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Person# Seyed Hamed Hassani

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Polar code (coding theory)

In information theory, a polar code is a linear block error-correcting code. The code construction is based on a multiple recursive concatenation of a short kernel code which transforms the physical

Reed–Muller code

Reed–Muller codes are error-correcting codes that are used in wireless communications applications, particularly in deep-space communication. Moreover, the proposed 5G standard relies on the closely r

Binary erasure channel

In coding theory and information theory, a binary erasure channel (BEC) is a communications channel model. A transmitter sends a bit (a zero or a one), and the receiver either receives the bit corre

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Seyed Hamed Hassani, Marco Mondelli, Rüdiger Urbanke

Consider the problem of constructing a polar code of block length N for a given transmission channel W. Previous approaches require one to compute the reliability of the N synthetic channels and then use only those that are sufficiently reliable. However, we know from two independent works by Schurch and by Bardet et al. that the synthetic channels are partially ordered with respect to degradation. Hence, it is natural to ask whether the partial order can be exploited to reduce the computational burden of the construction problem. We show that, if we take advantage of the partial order, we can construct a polar code by computing the reliability of roughly a fraction 1/log(3/2) N of the synthetic channels. In particular, we prove that N/log(3/2) N is a lower bound on the number of synthetic channels to be considered and such a bound is tight up to a multiplicative factor log log N. This set of roughly N/log(3/2) N synthetic channels is universal, in the sense that it allows one to construct polar codes for any W, and it can be identified by solving a maximum matching problem on a bipartite graph. Our proof technique consists of reducing the construction problem to the problem of computing the maximum cardinality of an antichain for a suitable partially ordered set. As such, this method is general, and it can be used to further improve the complexity of the construction problem, in case a refined partial order on the synthetic channels of polar codes is discovered.

Seyed Hamed Hassani, Marco Mondelli, Rüdiger Urbanke

We consider the primitive relay channel, where the source sends a message to the relay and to the destination, and the relay helps the communication by transmitting an additional message to the destination via a separate channel. Two well-known coding techniques have been introduced for this setting: decode-and-forward and compress-and-forward. In decode-and-forward, the relay completely decodes the message and sends some information to the destination; in compress-and-forward, the relay does not decode, and it sends a compressed version of the received signal to the destination using Wyner-Ziv coding. In this paper, we present a novel coding paradigm that provides an improved achievable rate for the primitive relay channel. The idea is to combine compress-and-forward and decode-and-forward via a chaining construction. We transmit over pairs of blocks: in the first block, we use compress-and-forward; and, in the second block, we use decode-and-forward. More specifically, in the first block, the relay does not decode, it compresses the received signal via Wyner-Ziv, and it sends only part of the compression to the destination. In the second block, the relay completely decodes the message, it sends some information to the destination, and it also sends the remaining part of the compression coming from the first block. By doing so, we are able to strictly outperform both compress-and-forward and decode-and-forward. Note that the proposed coding scheme can be implemented with polar codes. As such, it has the typical attractive properties of polar coding schemes, namely, quasi-linear encoding and decoding complexity, and error probability that decays at super-polynomial speed. As a running example, we take into account the special case of the erasure relay channel, and we provide a comparison between the rates achievable by our proposed scheme and the existing upper and lower bounds.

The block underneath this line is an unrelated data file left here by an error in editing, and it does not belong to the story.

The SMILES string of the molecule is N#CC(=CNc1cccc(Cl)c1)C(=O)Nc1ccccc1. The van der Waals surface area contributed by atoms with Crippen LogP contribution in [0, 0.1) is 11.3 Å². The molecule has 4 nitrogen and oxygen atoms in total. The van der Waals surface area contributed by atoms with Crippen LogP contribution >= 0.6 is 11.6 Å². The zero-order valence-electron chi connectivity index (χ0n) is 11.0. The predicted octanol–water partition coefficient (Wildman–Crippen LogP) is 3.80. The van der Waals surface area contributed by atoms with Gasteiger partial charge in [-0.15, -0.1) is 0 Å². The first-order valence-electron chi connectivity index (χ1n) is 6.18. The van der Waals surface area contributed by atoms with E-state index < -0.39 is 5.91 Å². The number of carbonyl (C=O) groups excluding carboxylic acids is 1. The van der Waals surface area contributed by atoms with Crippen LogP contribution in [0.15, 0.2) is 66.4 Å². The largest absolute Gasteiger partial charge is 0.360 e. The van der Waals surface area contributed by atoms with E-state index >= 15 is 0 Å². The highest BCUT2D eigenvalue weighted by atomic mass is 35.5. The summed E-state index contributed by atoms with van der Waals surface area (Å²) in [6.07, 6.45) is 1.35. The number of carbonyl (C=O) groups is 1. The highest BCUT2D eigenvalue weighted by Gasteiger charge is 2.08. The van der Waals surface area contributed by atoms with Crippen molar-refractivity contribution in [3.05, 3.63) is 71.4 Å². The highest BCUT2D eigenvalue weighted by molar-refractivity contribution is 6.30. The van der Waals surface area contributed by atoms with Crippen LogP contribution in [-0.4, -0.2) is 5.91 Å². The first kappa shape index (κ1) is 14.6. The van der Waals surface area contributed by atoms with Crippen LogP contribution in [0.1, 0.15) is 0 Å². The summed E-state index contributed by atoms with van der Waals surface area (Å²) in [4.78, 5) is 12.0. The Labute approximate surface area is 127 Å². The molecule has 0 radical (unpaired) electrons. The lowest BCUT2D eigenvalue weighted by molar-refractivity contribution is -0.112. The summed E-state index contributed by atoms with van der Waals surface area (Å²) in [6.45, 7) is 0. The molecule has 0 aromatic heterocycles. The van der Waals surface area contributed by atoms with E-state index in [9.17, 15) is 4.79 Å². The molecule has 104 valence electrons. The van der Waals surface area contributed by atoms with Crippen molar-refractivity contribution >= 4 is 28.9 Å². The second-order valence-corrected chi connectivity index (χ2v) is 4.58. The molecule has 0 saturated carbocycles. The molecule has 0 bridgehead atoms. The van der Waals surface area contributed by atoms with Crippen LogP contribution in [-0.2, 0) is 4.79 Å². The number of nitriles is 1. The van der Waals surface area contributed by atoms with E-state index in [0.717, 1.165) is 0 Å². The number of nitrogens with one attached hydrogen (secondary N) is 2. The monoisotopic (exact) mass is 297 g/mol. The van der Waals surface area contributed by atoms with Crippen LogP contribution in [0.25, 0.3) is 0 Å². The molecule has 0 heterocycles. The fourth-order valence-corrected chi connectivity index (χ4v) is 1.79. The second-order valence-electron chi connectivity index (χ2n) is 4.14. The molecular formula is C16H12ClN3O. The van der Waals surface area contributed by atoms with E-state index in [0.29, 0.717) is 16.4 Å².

2019Volkan Cevher, Seyed Hamed Hassani, Fabian Ricardo Latorre Gomez

One prominent approach toward resolving the adversarial vulnerability of deep neural networks is the two-player zero-sum paradigm of adversarial training, in which predictors are trained against adversarially-chosen perturbations of data. Despite the promise of this approach, algorithms based on this paradigm have not engendered sufficient levels of robustness, and suffer from pathological behavior like robust overfitting. To understand this shortcoming, we first show that the commonly used surrogate-based relaxation used in adversarial training algorithms voids all guarantees on the robustness of trained classifiers. The identification of this pitfall informs a novel non-zero-sum bilevel formulation of adversarial training, wherein each player optimizes a different objective function. Our formulation naturally yields a simple algorithmic framework that matches and in some cases outperforms state-of-the-art attacks, attains comparable levels of robustness to standard adversarial training algorithms, and does not suffer from robust overfitting.

2023